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These materials are part of a collection of classroom-tested modules and courses developed by InTeGrate. The materials engage students in understanding the earth system as it intertwines with key societal issues. The materials are free and ready to be adapted by undergraduate educators across a range of courses including: general education or majors courses in Earth-focused disciplines such as geoscience or environmental science, social science, engineering, and other sciences, as well as courses for interdisciplinary programs.
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Maurice Crawford: Using Renewable Energy and Environmental Sustainability at the University of Maryland Eastern Shore

About this course

An elective for either environmental science or biology majors.

1-5
students

One 120-minute lab
session per week
A public four-year comprehensive land-grant institution.

Syllabus (Acrobat (PDF) 238kB Jun21 15)

A Success Story in Building Student Engagement

This course is designed to introduce a variety of sustainable technologies that are currently available and to help them grasp the principles behind those technologies. The course was taught as a two-hour laboratory course that met once a week. One course module was covered each week. While the course was open to all students, including non-science majors, and served as an elective for either environmental science or biology majors, most of the students that enrolled in the course were upperclassmen majoring in biology.

The students liked the hands-on activities and being able to collect their own data, which I think gave them a feeling of "ownership."

My Experience Teaching with InTeGrate Materials

I used the InTeGrate materials as a course that was offered as a one credit hour laboratory that met for two hours once a week. It was open to all majors and served as a program elective for students majoring in biology or environmental science.

Relationship of InTeGrate Materials to My Course

The InTeGrate materials were used as a semester-long laboratory course during the spring semester. Because the course was open to both science majors and non-science majors, before we began the individual modules, I created an assignment that covered what science is and how it is conducted (this was more for the non-science majors enrolled in the course) What is science? (Acrobat (PDF) 560kB Jul31 16). Thereafter, I used the modules described in the course, but not necessarily in the order in which they are numbered. I shifted the modules to take advantage of good weather and move the classroom outdoors. I tried to remind the students that what they were learning during the laboratories had real-world applications and even had the potential of saving them money.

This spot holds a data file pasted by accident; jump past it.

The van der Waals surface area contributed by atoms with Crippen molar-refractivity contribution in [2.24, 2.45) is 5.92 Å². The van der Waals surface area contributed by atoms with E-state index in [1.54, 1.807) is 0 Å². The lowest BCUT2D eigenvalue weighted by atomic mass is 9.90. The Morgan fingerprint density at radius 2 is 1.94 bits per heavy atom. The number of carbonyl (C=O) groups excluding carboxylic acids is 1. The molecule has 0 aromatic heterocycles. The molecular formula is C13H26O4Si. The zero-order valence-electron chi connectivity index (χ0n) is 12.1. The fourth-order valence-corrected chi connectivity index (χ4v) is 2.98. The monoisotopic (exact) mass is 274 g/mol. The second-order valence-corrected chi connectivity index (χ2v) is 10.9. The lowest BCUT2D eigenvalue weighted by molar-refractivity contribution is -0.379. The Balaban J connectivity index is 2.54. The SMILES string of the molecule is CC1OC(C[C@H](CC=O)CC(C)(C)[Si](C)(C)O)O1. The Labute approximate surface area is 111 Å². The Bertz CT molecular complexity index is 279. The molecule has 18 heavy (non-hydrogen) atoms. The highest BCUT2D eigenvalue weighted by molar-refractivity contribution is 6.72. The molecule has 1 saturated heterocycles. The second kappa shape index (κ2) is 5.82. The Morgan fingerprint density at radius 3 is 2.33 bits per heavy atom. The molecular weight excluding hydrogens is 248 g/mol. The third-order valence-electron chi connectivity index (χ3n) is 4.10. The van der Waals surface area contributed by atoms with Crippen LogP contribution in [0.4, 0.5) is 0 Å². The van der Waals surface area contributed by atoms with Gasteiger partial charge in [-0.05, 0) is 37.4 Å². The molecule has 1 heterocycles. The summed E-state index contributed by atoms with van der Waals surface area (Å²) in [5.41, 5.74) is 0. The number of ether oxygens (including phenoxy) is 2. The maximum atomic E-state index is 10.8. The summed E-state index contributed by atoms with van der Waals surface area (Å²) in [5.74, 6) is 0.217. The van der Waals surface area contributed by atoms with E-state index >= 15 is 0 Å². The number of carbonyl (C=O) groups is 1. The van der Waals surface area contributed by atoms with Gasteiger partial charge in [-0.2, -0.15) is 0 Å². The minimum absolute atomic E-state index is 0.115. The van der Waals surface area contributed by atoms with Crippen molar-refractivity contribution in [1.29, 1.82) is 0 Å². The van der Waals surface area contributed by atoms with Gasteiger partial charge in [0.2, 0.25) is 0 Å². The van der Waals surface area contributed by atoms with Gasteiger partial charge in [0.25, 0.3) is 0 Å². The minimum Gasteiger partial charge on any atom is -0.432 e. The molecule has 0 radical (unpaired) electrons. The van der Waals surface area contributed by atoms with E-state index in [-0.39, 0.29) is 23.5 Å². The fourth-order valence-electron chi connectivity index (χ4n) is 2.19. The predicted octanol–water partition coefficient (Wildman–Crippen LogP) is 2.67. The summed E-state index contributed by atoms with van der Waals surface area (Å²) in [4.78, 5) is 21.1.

Assessments

The assessments for this course included the student-developed questions for each module, module reports, presentations, and the final capstone assessment. I used all of the assessments for the course but gave the module reports the most weight, followed by the final capstone assessment. For the latter, I had the students complete that assessment but also give an oral presentation on it.

Outcomes

I think after taking this the course that the students realized that (i) there are real alternatives to current technologies that depend on the use of fossil fuels; (ii) that we have choices in how we live and those choices have environmental effects; and (iii) grasped the science principles that are the foundations for the technologies discussed. Some of the students really appreciated how what we covered in class could be applied in their lives (e.g. the payback period), and I think that connection helped the students learn the material.

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These materials are part of a collection of classroom-tested modules and courses developed by InTeGrate. The materials engage students in understanding the earth system as it intertwines with key societal issues. The collection is freely available and ready to be adapted by undergraduate educators across a range of courses including: general education or majors courses in Earth-focused disciplines such as geoscience or environmental science, social science, engineering, and other sciences, as well as courses for interdisciplinary programs.
Explore the Collection »